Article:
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  11. Over here if we live in bush areas they are encouraged to make fire breaks around the house. Yes fire is a scary thing. I never realized you had so many eucalyptus in the Algarve. What a lovely group of friends. Do any of them stay permanently in the Algarve?

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    • Hiya, darlin! Yes, lots of eucalypts, though they are trying to discourage planting of them and thin them out where they can but it’s a big task. Absolutely wonderful friends, Pauline. At the moment there is only one of the couples in this photo permanently resident, but I have other friends who are full time residents. I had coffee with 3 of them this morning. Mostly the relationships started with walking groups, but not all.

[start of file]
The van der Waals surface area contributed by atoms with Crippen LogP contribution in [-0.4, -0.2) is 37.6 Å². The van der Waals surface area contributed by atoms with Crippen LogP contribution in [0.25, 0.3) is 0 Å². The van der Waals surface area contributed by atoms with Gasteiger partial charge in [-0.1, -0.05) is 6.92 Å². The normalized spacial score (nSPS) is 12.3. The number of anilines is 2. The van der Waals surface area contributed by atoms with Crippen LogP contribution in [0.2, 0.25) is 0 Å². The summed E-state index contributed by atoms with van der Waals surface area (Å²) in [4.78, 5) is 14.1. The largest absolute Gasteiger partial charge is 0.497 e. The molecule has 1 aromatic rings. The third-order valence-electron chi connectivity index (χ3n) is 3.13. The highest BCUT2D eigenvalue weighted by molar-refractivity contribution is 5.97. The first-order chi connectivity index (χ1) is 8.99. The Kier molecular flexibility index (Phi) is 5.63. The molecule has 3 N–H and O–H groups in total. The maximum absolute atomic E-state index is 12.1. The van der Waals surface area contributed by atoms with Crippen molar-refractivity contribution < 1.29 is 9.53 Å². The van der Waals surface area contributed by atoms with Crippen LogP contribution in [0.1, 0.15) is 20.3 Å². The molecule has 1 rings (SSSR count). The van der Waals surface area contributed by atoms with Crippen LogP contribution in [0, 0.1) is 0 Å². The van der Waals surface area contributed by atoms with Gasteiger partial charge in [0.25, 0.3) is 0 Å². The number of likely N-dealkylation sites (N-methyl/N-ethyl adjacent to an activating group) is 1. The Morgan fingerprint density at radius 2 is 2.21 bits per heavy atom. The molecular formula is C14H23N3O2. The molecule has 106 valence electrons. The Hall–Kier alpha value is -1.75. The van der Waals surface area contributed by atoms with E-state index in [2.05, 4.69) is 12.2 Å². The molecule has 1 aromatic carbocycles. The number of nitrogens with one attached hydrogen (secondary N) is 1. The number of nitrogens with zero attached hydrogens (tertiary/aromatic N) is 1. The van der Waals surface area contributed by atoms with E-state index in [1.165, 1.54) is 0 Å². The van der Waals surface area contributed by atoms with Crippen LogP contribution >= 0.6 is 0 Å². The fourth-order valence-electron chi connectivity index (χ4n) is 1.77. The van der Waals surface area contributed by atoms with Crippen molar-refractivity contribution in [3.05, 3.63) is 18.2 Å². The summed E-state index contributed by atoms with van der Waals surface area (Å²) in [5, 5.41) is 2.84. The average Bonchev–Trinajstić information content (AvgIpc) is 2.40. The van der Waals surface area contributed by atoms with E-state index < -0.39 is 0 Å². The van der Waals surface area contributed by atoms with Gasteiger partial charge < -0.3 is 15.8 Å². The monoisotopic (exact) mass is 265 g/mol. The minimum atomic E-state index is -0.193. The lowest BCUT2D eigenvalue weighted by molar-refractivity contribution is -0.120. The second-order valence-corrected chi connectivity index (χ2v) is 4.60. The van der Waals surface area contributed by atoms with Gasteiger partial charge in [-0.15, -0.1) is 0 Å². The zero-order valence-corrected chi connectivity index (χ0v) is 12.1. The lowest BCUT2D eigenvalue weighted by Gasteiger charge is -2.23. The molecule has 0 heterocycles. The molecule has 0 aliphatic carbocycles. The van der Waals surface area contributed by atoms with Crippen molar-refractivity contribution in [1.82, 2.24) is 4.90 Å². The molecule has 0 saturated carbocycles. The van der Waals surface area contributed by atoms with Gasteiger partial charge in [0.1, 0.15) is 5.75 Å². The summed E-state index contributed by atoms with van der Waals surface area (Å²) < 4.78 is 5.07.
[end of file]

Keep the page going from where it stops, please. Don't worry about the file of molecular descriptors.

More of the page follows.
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  12. A fascinating walk, Jo. I love eucalyptus, so a bit sad to see them charred. In fact any mention of the bush fires gets me itchy – really scary and the power of fire can skip so daintily across the cleared patches. Climate change is making us all more aware of the daunting power of nature.
    But your bubbly writing and your enjoyment with your friends has calmed me again.
    And I really must contribute a walk soon. ๐Ÿ™‚

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    • It’s a scary subject, for sure, Debs. The eucalypts are so flammable. There’s been an undertaking to thin them out, but as you say the fire can leap gaps when fanned by the wind.
      Thanks for your kind words, hon. No worries about a walk. I just enjoy writing them.